Four months after voters approved the sit-lie ordinance, San Franciscans still await police enforcement. So some Haight Street merchants have taken matters into their own hands, which is working but provoking a backlash.
Some shop windows now display signs warning passersby not to sit or lie on the sidewalks in front of their business. But street kids and other opponents of the law are combating these measures with pro-loitering graffiti painted directly on area sidewalks.
In the windows of a liquor store at the corner of Haight and Cole Streets, where as many as 20 people once congregated, a bright pink sign now explains store rules. “NO Loitering! NO Trespassing! NO Sit & Lie! NO Open Containers! NO Excuses!” it reads.
For the most part, street kids seem to be heeding the store’s request. Elsewhere on Haight Street, though, it’s a different story.
“We Will Prevail,” “Sit N Lie” and “No We Won’t Go” appear in brightly spray-painted colors or black and white sprawling letters along a half-mile stretch of the street. They are painted on sidewalks and in crosswalks, and in front of store entrances.
Manager Austin Miller of Coffee to the People said since the law passed, the mentality on the street has become more “us versus them.”
Indeed, on a recent afternoon, more than a dozen homeless people and street kids were found sitting or lying on sidewalks between Masonic Avenue and Stanyan Street. Some begged for spare change while others played guitars.
But if the congregation gets too large, Miller said, he asks them to leave.
“If you treat them with respect, they are more willing to do the same to you,” he said. “But sometimes, people are just a-------.”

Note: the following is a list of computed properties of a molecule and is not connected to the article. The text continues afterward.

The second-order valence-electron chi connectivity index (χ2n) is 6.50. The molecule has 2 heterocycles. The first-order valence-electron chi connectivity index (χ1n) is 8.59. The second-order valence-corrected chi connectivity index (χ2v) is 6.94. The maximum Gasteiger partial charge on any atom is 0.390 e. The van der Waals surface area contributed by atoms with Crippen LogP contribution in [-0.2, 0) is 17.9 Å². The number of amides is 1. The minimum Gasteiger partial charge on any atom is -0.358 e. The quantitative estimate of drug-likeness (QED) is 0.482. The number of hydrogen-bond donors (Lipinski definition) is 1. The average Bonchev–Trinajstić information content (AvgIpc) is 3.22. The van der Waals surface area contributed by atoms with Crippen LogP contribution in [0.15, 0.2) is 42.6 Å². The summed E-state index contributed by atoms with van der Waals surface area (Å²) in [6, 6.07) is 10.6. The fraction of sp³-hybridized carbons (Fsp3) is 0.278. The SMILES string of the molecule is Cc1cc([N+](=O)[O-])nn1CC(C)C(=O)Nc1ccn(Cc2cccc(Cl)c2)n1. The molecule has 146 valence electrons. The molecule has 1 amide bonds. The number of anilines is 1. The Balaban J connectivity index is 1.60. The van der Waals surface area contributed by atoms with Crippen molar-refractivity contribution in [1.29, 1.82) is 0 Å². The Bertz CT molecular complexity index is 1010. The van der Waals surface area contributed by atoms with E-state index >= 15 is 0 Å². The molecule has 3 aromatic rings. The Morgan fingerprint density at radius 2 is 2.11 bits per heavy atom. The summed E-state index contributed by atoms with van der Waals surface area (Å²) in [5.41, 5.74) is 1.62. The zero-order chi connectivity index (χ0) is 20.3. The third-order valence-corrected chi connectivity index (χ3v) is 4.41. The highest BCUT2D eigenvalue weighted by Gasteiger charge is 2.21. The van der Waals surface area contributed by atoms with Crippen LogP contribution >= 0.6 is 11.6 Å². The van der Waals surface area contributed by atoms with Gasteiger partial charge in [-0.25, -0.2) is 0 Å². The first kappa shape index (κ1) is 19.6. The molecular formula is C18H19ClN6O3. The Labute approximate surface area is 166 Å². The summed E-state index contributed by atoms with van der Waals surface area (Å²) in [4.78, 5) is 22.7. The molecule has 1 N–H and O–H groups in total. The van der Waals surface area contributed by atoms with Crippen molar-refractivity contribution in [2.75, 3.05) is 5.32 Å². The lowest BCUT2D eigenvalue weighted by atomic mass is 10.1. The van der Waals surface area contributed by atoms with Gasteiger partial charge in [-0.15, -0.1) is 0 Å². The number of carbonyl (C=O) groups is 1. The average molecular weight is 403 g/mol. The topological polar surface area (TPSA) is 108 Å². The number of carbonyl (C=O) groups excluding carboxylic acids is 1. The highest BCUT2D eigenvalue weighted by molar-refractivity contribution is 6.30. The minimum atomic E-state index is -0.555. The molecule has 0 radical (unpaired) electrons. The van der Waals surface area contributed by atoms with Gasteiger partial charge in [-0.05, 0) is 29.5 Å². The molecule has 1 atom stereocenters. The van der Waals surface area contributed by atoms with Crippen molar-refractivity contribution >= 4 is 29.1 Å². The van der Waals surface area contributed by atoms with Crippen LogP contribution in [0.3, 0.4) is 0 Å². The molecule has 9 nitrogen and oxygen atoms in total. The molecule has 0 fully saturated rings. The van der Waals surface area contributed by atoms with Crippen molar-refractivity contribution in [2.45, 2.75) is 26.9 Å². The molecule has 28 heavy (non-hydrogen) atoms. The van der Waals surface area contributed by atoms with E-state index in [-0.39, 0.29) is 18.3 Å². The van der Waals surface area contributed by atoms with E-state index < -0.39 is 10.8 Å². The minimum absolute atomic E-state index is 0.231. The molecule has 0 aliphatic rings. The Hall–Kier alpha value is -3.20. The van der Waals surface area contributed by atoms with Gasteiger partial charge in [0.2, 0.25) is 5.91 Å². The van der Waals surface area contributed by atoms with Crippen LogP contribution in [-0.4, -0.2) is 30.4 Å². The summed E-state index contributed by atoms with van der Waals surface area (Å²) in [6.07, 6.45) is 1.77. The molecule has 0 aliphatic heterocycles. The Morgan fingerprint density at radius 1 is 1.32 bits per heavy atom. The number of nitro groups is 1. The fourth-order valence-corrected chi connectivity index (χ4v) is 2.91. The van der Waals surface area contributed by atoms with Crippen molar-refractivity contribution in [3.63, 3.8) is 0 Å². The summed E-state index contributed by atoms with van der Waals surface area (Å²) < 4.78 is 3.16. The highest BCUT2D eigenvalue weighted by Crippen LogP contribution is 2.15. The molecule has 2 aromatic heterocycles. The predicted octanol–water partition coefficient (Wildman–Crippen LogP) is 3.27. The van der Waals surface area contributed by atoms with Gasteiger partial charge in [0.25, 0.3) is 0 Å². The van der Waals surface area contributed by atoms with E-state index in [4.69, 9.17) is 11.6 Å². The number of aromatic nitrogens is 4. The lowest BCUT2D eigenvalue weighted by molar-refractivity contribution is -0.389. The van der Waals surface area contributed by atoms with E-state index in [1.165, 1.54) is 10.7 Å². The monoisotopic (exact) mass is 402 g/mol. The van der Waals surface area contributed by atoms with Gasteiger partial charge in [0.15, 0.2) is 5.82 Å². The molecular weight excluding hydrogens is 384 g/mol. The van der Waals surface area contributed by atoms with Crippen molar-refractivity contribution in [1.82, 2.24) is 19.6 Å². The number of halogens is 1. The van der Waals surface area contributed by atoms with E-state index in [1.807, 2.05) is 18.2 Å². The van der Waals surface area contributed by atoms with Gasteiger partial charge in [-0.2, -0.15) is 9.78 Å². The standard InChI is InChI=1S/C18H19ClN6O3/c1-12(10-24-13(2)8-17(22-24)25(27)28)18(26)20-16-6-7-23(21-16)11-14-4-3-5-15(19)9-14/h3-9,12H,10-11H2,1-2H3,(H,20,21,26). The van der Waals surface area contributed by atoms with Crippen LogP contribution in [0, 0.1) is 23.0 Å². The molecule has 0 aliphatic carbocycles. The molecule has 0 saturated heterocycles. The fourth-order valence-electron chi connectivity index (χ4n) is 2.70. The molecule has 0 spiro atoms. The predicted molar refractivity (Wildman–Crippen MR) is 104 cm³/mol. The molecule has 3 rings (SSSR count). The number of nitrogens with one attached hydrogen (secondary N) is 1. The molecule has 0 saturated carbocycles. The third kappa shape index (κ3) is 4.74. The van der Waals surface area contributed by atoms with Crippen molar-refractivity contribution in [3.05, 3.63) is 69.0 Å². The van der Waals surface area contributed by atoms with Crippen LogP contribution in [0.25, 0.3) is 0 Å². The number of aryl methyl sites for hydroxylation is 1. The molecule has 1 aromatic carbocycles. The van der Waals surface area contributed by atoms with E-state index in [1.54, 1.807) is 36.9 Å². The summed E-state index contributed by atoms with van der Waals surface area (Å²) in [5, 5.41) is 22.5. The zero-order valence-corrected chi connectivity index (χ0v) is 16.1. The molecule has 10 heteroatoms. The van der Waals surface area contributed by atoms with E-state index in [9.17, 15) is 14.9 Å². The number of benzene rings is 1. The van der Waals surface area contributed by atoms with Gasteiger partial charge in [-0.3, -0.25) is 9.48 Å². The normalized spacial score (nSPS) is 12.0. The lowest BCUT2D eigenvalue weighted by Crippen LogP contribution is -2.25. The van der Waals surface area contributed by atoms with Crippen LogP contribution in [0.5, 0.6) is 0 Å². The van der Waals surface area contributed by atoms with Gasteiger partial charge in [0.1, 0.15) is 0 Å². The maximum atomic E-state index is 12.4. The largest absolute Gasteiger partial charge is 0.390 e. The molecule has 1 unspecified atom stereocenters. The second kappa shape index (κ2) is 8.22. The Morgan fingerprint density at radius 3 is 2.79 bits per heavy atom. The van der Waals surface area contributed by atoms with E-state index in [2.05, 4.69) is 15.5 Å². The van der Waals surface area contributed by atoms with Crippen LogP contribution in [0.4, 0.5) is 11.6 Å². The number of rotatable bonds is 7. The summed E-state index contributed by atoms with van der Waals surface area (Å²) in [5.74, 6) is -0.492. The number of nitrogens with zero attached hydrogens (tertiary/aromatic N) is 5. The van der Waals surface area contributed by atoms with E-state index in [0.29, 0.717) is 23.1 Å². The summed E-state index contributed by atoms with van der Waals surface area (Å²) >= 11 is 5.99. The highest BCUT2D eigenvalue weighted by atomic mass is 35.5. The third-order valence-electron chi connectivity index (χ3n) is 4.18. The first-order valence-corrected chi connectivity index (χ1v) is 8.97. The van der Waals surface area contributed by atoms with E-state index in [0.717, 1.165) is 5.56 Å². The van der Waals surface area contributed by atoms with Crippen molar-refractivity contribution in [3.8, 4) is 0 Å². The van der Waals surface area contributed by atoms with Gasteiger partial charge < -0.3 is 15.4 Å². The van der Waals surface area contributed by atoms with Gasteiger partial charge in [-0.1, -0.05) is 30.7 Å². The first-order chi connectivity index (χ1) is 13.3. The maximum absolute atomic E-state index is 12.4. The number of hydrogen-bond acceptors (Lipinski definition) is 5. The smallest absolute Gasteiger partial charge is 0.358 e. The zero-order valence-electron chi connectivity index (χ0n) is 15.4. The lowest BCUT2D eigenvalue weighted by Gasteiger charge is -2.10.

Haight Street was the focus of the legislation designed to combat loitering and occasionally violent encounters. The law makes it illegal to sit or lie on public sidewalks between 7 a.m. and 11 p.m.
Down the street at John Fluevog Shoes, manazger Monica Sanders said that if the homeless population gets out of hand, she asks them to leave and won’t hesitate to call police. She said the homelessness can prevent customers from entering her business.
Sanders said she’s seen about a 30 percent decrease in homeless activity since the law passed. After 14 years working on Haight, she is hopeful the new law will finally solve the problem.
Police enforcement, however, is stalled at the printer. Interim police Chief Jeff Godown recently said that officers are trained, but multilingual educational materials are still being printed. Godown pledged that enforcement would begin “sometime this month.”
The ins and outs of sidewalk politics
Voters approved an ordinance to keep street people from loitering in The City.
- It is illegal for anyone to sit or lie on city sidewalks from 7 a.m. to 11 p.m.
- There is a provision to provide social service access for those who need it.
- Police must give a warning before issuing a citation.
- Repeat offenders found within 24 hours can be fined between $300 and $500 and/or receive 10 days in jail.
- A repeat offense within 120 days could lead to a $500 fine and/or community service and/or up to 30 days in jail.
Source: SF ballot initiative